I didn't say it's a crock. I'm saying there's no free lunch and anything you gain is going to be met with a trade-off. It all depends on what you'll be losing and whether that is significant to you.

You're confusing two unrelated things when you assume a bigger spark equals more power, or rather, a bigger spark allows you to tune for more power. GM made news with their High Energy Ignition (HEI) systems in 1976 when they specified a plug gap of.060". We had never seen that before but we had also never seen a stock ignition coil that could easily develop 45,000 volts. That brought on some new problems we had to learn the hard way, but those cars didn't run any better or worse than any other car. They didn't get any better fuel economy, and they didn't develop any more power than in previous years. Those distributors could be dropped right into an older engine with very little modification. People did that to do away with having to periodically clean and adjust the breaker points. Beyond that you could not tell any difference. You may have had a bigger and hotter spark, but you had the same amount of fuel in the cylinder and the same amount of compression. A squirt of fuel is going to produce a squirt of power regardless if it is ignited with a match or an atom bomb. It doesn't matter what initiates the burn. The atom bomb is just going to be certain there's no misfire. What your coil is going to do is overcome some potential misfires. The power you develop is in the fuel, not the spark. If you think otherwise, lets all put 100,000 volt coils on our engines and we won't even need any gas.

"The larger plug gap leads to a more complete combustion of your fuel mixture, which in turn provides more horsepower, better gas mileage and cleaner spark plugs."

That doesn't make sense. The spark is done and over with in an instant. Once it ignites the fuel, it's up the mixture and the quality to determine how well it continues to burn. The spark only ignites the small amount of fuel near the electrodes. The rest of the fuel continues to burn all the while the piston is moving down. It's not one quick explosion. That spark is long gone and forgotten while the fuel is still burning.

It's not the spark that keeps the electrodes clean. That sounds like advertising jargon. Clean fuel and detergents, and the proper heat range keep the plugs clean. Every time there's a spark, a few electrons are removed from one electrode and deposited on the other one. That's why they get rounded off over time. A spark does not like to jump from a rounded anything. It always prefers a sharp point, as in the sharp point of lightning arrestors on barn roofs. The higher current from a hotter spark means the electrodes will wear faster, and that by itself can promote misfires. The plugs will still be clean, but no more so than normal.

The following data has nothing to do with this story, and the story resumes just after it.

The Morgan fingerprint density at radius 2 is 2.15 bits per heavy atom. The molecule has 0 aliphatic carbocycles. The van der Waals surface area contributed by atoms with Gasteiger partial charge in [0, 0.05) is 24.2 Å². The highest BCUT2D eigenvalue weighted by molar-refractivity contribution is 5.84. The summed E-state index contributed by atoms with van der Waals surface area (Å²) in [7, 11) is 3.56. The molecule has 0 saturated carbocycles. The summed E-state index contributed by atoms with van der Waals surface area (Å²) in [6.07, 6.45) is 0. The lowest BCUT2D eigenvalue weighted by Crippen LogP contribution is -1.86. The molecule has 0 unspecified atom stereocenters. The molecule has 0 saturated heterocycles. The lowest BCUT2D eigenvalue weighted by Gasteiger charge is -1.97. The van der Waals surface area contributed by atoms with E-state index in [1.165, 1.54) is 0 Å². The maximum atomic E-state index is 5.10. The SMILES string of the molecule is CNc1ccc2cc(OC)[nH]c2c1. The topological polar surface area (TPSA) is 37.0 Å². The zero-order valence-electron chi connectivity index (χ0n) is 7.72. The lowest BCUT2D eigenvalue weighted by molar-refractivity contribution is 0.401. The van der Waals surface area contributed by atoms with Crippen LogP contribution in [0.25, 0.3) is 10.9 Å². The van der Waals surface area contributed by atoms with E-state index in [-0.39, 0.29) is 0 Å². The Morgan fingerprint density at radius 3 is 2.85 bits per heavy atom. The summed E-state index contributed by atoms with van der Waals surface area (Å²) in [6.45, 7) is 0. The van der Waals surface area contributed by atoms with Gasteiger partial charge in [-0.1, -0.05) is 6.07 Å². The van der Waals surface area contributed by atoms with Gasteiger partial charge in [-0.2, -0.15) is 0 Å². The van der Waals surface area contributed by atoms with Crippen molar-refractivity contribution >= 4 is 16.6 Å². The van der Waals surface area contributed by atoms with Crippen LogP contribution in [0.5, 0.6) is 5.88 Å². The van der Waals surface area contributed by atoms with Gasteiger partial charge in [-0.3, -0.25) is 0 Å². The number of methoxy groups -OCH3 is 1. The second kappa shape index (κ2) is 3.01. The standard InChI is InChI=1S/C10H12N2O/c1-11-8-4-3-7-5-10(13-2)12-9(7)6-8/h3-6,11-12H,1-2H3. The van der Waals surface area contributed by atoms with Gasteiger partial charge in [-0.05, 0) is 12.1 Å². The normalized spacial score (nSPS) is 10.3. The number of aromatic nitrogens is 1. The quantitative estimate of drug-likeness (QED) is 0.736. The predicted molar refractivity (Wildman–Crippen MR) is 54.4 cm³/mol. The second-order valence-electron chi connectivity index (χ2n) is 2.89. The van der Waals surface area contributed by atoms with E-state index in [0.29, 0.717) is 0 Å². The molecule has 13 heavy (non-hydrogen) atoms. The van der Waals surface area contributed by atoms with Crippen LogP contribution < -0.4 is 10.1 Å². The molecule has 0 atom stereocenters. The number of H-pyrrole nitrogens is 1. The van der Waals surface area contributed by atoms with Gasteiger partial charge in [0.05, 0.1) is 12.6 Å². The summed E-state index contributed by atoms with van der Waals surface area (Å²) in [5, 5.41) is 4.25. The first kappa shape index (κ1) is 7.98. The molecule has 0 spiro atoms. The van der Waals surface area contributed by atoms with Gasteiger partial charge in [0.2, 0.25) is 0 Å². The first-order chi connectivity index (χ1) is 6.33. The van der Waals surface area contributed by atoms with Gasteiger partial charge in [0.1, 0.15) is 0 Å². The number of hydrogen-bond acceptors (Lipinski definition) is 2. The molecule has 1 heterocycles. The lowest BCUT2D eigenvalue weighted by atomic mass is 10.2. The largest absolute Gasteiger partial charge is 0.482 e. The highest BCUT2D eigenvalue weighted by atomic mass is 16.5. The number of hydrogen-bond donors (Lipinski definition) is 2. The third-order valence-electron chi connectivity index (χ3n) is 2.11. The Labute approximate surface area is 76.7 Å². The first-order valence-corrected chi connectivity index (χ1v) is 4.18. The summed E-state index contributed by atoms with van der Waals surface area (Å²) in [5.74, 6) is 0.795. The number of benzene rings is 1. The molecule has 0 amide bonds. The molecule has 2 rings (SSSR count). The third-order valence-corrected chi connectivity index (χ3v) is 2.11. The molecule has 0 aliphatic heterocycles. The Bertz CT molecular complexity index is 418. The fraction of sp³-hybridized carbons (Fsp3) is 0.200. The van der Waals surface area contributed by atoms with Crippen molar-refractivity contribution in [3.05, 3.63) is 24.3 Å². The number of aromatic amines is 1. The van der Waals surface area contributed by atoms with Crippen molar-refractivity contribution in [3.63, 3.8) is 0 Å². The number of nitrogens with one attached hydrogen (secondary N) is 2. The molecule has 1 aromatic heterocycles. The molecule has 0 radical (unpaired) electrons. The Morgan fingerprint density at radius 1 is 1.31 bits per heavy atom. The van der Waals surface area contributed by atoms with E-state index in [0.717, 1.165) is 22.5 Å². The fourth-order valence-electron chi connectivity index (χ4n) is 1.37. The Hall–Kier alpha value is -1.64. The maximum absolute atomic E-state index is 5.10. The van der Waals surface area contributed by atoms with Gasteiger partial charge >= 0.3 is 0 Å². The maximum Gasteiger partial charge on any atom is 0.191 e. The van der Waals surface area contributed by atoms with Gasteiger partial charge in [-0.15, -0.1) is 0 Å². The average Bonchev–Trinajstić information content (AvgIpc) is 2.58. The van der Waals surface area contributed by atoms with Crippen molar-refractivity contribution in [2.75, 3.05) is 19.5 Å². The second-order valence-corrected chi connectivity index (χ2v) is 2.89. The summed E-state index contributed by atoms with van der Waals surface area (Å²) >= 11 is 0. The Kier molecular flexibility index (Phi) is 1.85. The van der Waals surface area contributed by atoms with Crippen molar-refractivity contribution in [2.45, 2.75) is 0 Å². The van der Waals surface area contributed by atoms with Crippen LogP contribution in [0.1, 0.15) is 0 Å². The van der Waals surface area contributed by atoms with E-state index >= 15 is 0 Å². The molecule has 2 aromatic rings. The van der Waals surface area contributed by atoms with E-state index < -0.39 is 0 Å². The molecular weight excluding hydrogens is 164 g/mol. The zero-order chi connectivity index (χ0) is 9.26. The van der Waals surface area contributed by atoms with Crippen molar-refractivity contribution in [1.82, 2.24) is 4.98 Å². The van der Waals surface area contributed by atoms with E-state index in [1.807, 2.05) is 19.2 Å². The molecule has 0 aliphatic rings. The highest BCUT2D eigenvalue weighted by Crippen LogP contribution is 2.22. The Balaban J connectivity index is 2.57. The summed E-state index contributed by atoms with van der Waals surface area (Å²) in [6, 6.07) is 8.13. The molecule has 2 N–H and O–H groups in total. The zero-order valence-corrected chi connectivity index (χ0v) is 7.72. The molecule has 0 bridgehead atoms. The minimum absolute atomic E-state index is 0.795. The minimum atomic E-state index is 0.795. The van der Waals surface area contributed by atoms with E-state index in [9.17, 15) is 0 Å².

Did you ever see the guy at the car show demonstrating his gadget that went on the distributor cap to increase gas mileage? I saw that as late as the mid '90s but it was around in the early '70s too. I had one. It was nothing more than an air gap plugged into the coil wire. The theory was the coil would have to develop a higher voltage to create a spark that would jump the spark plug's gap AND the gap in this unit. With a higher voltage came a higher current when the spark occurred. For proper operation it had to be assumed the coil could develop that needed voltage. Rag newspapers and magazines are full of all kinds of instant gas mileage and horsepower wonders, and I'll bet that thing is still available somewhere. Don't you suppose if any one of them really worked, people would tell friends, and they'd be lining up to buy them? And you know for darn sure if increasing horsepower was as simple as bolting something on, the manufacturer would do it.

I understand your thinking about engine breathing, but I think you're confusing bigger as better. Chrysler's racing manuals spell out how to make your own headers custom-tailored to the application. They tell the exact pipe diameter to use and the length of each runner. They never say "bigger is better". If it was, every hot rodder would have six-inch diameter pipes. The fact is the length and diameter of the pipes determines the characteristics of how the engine performs and where its power band is. Smaller runners don't reduce horsepower. They move the rpm where the most horsepower is developed. If it helps, think of driving down a two-lane road. Hard to go fast if there's lots of traffic. Now think of driving on a four-lane expressway. You can give 'er holy smoke, but that isn't going to help you drive into your one-car garage. You can turn your intake and exhaust systems into expressways, but the intake manifold and throttle body are the one-car garage.